Thomas Musgrove is my uncle – my mum’s brother. His parents are Fred Ainsworth Stowell Musgrove and Florrie Musgrove.
During WW2 Tommy was a Stoker in the Royal Navy.
While home on leave in February 1942 he wrote to the local paper, the Clitheroe Advertiser and Times about Sunday opening of cinema’s. His letter was published on 13 February 1942.
Sir – I would like to make a suggestion regarding Sunday Cinemas. Being a member of the Forces, I am able to fully appreciate the enjoyment derived by attending a cinema performance, or any other form of entertainment on a Sunday evening. Regarding the letter by “Interested,” in your issue dated January 30th, he stated that if only one percent were saved the necessity of occasional visits to “the local,” the proposal was justified. I am in complete agreement with him on that.
We will now take for an example a young man, a teetotaller, called upon for service with the Forces, being stationed shall we say in the Clitheroe district. Being allowed to go “ashore” (as we say in the Navy), his first thoughts would be to find some form of entertainment, whereby he could occupy his few brief hours away from the hum-drum routine of the Forces. Meeting some of his friends, they would inform him that there were no cinemas open, and the young man would find himself wondering how he would spend his few precious hours. “As you know, there is no pleasure to be derived walking the streets in the black-out, whether it be wet or fine.” Meanwhile, his friends, who perchance like a drink, finally by a great amount of persuasion might induce him to “come and try one”; no doubt, feeling a bit down in the dumps, he might fall in with their suggestion. This can be used as an example of driving a man to drink. As being “ashore” say on the next Sunday, no doubt he would spend his evening by another visit to the “local.” If cinemas or any other places had been open the young man would not have fallen to the temptation.
That is one side to the question. Now we will deal with the public side. There are many men and women working on jobs of national importance. As most of these Government workshops are working on “full time,” a number of people are working whilst the majority of Clitheroe people are asleep. Working on the “night shift” for a week, Sunday may become their rest day before taking over a different shift. Working through the night necessitates the greater part of the day, after which they are back again at work. After six days of night work, it would be a great boon to these people to be able to go to some form of entertainment on a Sunday evening.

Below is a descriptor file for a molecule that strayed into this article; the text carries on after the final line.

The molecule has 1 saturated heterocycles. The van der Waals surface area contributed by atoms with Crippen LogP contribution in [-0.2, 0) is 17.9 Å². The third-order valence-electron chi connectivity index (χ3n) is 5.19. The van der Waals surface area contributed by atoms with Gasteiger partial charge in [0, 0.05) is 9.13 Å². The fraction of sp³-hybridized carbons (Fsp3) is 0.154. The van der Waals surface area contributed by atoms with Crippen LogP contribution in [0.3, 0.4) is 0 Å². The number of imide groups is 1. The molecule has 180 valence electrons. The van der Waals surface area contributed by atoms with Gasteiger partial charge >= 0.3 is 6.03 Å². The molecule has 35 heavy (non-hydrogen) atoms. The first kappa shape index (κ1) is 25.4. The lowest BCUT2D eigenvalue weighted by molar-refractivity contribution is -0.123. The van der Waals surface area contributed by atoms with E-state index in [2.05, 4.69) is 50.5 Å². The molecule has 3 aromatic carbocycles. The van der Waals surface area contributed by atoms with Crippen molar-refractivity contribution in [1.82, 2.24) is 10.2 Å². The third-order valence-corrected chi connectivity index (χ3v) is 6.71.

The managers of the three cinemas state that in their opinion the present catering for six days of the week, for the present population involved, appears adequate. Maybe they are right, and maybe they are not. Now, if we should say that each cinemas took it in turn to open on a Sunday evening, I am sure that the operators and attendants would have no objection to sacrificing one Sunday night in three, when around them so many great sacrifices are being made.
I am sure that if this suggestion was given a trial it would prove a success. So let us hope some sort of provision will be made. Meanwhile everyone can still pursue their religious activities and find time as for enjoyment.
It seems as though the issue of opening cinemas on a Sunday was quite contentious with strong views expressed on both sides of the argument. The Clitheroe Town Council debated a request from Military Authorities to open cinemas on a Sunday as a temporary measure under wartime regulations. At their meeting on Tuesday 16 December 1941 the Town Council approved a motion supporting Sunday opening by 8 votes to 6.
In the same edition of the Clitheroe Advertiser and Times that uncle Tommy had his letter published, there was a brief article saying that “Both Houses of Parliament have now approved the Order permitting the Sunday opening of cinemas in Clitheroe. It now remains for an application on the subject to be made to the local Justices. Presumably such an application would have to be made by the cinema proprietors”.
Although I haven’t been able to find out when cinemas began opening on a Sunday there are certainly adverts in the local paper for Sunday shows in late 1944.